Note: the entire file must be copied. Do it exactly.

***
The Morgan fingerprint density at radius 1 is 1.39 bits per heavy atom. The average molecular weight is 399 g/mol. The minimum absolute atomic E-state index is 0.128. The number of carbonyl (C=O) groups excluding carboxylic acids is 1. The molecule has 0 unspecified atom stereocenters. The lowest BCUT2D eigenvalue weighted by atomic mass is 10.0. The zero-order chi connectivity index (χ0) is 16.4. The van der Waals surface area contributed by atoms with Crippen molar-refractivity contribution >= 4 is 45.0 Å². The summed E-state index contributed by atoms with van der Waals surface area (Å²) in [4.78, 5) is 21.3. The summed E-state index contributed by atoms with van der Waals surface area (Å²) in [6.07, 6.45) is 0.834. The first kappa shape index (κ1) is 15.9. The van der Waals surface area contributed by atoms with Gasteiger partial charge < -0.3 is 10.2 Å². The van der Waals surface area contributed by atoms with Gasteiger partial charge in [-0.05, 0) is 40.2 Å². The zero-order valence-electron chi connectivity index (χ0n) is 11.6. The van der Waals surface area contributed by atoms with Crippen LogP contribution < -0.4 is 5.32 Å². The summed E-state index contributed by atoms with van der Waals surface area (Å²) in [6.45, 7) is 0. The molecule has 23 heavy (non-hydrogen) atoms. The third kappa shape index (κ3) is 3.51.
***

The Morgan fingerprint density at radius 1 is 1.39 bits per heavy atom. The average molecular weight is 399 g/mol. The minimum absolute atomic E-state index is 0.128. The number of carbonyl (C=O) groups excluding carboxylic acids is 1. The molecule has 0 unspecified atom stereocenters. The lowest BCUT2D eigenvalue weighted by atomic mass is 10.0. The zero-order chi connectivity index (χ0) is 16.4. The van der Waals surface area contributed by atoms with Crippen molar-refractivity contribution >= 4 is 45.0 Å². The summed E-state index contributed by atoms with van der Waals surface area (Å²) in [4.78, 5) is 21.3. The summed E-state index contributed by atoms with van der Waals surface area (Å²) in [6.07, 6.45) is 0.834. The first kappa shape index (κ1) is 15.9. The van der Waals surface area contributed by atoms with Gasteiger partial charge < -0.3 is 10.2 Å². The van der Waals surface area contributed by atoms with Gasteiger partial charge in [-0.05, 0) is 40.2 Å². The zero-order valence-electron chi connectivity index (χ0n) is 11.6. The van der Waals surface area contributed by atoms with Crippen LogP contribution < -0.4 is 5.32 Å². The summed E-state index contributed by atoms with van der Waals surface area (Å²) in [6.45, 7) is 0. The molecule has 23 heavy (non-hydrogen) atoms. The third kappa shape index (κ3) is 3.51.